Embryology History - Carl Hartman

From Embryology

Introduction

Carl Gottfried Hartman (1879-1968)
Carl Gottfried Hartman (1879-1968)

Carl Gottfried Hartman (1879-1968) studied the opossum and rhesus monkey as models of the mammalian sexual cycles. A lab associate at the Laboratory of Embryology in 1925.

He was the first person to receive a PhD from the University of Texas at Austin (UT), Dr. Carl Gottfried Hartman (1879-1968) graduated in 1915 with a focus in zoology. He previously served as superintendent of Travis County schools (1904-1909) and taught at the Sam Houston State Teachers College in Huntsville (1909-1912). Hartman taught at UT until 1925, when he became a research associate in the Laboratory of Embryology of the Carnegie Institute at Johns Hopkins Medical School. In 1941, he joined the University of Illinois’s zoology and physiology departments, leaving to work for the Ortho Research Foundation in Raritan, New Jersey, as director of the physiology department (1947-1951) and as associate director (1951-1958). Hartman retired in 1958 and became a consultant for the Margaret Sanger Research Bureau in New York City.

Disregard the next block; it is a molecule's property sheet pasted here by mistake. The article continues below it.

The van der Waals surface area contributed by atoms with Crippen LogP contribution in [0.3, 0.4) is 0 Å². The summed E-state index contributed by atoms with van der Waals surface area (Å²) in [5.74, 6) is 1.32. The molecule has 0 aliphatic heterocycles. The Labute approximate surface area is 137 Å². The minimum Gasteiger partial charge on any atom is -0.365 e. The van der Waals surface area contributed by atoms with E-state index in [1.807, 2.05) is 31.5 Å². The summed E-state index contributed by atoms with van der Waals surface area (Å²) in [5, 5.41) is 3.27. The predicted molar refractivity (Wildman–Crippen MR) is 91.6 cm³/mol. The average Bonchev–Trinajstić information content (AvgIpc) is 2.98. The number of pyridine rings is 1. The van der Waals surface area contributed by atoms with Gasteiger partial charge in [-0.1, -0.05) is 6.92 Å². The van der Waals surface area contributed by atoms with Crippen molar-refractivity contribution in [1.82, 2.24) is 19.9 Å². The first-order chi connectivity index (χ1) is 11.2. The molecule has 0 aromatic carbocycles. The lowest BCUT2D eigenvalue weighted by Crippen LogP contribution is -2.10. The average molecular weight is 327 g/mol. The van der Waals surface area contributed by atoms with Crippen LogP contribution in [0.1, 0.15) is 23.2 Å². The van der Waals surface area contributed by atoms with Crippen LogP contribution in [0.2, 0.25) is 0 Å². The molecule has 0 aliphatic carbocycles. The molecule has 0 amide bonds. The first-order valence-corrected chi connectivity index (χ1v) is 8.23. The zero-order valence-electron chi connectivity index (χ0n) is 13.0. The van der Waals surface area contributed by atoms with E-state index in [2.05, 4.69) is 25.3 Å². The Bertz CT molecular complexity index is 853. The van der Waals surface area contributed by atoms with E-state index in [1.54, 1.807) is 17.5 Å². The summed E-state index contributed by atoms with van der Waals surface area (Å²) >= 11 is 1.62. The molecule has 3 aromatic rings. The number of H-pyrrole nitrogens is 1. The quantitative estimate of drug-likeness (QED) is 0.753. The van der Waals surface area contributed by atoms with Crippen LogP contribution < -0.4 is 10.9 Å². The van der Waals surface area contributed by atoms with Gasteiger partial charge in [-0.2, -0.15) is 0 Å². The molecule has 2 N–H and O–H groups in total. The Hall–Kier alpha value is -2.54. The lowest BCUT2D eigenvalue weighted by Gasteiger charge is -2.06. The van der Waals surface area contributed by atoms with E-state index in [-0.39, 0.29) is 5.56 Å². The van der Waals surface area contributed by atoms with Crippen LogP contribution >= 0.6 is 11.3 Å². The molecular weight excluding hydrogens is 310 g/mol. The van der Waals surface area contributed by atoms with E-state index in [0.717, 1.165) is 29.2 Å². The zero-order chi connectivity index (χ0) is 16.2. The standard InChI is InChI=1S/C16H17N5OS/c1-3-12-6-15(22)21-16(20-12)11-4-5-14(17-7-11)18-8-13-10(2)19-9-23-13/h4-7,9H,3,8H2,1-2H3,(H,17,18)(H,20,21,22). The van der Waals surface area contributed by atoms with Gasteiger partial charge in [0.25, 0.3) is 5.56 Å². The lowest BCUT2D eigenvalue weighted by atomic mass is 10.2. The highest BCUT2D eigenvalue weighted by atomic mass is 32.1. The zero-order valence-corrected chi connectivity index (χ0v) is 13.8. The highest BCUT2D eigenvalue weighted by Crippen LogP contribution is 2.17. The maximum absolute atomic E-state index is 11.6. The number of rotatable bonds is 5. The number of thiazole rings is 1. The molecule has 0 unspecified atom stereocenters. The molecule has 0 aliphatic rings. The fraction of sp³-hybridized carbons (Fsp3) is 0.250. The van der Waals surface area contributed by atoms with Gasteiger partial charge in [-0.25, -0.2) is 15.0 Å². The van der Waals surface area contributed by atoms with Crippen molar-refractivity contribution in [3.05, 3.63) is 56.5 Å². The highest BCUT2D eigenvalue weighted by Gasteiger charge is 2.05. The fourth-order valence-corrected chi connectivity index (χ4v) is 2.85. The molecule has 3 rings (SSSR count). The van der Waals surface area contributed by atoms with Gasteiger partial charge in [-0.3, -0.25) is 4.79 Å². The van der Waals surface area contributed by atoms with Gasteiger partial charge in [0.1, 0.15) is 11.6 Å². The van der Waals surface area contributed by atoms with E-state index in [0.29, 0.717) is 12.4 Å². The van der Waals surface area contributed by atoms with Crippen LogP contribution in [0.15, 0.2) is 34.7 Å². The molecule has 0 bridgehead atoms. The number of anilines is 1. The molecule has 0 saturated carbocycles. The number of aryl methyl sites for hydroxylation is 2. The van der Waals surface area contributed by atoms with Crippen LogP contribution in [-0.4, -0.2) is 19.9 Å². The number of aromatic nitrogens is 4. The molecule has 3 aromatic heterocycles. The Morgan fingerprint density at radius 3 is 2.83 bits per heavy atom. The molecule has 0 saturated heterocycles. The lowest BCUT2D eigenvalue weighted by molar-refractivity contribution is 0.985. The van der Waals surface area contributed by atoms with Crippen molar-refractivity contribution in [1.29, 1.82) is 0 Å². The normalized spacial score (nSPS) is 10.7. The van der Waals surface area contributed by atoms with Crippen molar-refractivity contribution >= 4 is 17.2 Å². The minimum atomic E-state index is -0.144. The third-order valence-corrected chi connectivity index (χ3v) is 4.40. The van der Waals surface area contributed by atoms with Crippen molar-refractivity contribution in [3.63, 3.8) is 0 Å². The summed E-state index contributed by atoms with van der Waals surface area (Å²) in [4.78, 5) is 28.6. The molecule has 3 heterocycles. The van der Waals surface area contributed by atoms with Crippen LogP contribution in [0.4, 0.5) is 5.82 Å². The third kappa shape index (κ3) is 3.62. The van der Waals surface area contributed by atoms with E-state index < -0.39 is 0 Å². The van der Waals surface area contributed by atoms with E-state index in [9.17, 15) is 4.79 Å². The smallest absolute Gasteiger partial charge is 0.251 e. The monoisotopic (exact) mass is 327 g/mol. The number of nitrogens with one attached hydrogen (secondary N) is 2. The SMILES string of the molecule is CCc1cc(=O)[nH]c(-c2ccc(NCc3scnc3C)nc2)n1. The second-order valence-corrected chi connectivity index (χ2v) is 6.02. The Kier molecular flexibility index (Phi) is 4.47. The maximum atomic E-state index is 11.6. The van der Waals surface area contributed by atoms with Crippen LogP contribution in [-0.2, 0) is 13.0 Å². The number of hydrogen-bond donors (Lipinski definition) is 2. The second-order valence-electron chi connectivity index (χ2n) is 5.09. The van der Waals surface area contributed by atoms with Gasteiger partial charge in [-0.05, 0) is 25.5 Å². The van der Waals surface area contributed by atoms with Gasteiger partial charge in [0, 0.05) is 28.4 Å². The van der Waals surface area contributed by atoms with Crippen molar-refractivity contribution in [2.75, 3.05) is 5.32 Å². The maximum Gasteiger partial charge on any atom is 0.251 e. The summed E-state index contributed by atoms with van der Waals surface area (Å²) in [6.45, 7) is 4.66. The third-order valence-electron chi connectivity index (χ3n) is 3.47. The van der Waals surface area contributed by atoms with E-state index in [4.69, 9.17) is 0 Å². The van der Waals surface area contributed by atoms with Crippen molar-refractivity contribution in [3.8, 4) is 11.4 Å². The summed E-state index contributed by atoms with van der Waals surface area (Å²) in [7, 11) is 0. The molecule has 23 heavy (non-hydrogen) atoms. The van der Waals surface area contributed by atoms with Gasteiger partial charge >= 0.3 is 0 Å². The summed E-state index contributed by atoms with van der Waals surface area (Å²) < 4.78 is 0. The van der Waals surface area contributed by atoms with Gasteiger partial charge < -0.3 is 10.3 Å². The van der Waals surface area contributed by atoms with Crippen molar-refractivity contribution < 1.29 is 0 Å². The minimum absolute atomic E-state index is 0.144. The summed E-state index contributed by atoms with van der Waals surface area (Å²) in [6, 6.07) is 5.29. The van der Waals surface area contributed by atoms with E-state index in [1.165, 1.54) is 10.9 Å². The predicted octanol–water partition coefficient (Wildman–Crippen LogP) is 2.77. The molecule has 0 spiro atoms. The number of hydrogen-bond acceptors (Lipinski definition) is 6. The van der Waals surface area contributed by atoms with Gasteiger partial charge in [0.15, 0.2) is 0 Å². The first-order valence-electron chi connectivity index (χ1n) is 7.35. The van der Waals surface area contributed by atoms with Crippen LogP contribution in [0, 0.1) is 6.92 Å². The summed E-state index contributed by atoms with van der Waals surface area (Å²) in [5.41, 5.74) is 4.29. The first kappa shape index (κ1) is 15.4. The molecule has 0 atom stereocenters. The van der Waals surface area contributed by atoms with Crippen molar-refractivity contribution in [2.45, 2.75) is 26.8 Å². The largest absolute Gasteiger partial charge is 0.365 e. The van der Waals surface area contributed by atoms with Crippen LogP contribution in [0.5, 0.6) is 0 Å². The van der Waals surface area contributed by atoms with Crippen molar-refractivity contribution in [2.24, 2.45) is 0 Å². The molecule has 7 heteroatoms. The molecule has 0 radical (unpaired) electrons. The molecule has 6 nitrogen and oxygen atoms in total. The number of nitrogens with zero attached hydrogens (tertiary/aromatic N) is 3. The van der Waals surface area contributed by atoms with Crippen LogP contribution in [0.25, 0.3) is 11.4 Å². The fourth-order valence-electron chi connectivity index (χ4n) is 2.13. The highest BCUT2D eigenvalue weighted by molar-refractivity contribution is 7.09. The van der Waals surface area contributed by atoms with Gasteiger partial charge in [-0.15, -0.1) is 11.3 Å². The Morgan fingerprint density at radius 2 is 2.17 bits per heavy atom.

Template Link - Hartman CG.


Carnegie Institution - Department of Embryology (1929)

Carnegie Institution - Department of Embryology 1929.jpg

From left to right: Warren H Lewis, George L Streeter, Martin Nordmann, Emanuel Fauré-Fremiet, Zygmunt Grodzinski, RH Hunter, Chester H Heuser, Carl G Hartman and Otto Leif Tinklepaugh.

Carnegie Collection


Links: opossum | monkey

References

Hartman CG. Studies in the development of the opossum (Didelphys virginiana L.). III. Description of new material on maturation, cleavage, and entoderm formation. IV. The bilaminar blastocyst. (1918) J Morphol. 32(1): 1-144.


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Cite this page: Hill, M.A. (2020, July 3) Embryology Embryology History - Carl Hartman. Retrieved from https://embryology.med.unsw.edu.au/embryology/index.php/Embryology_History_-_Carl_Hartman

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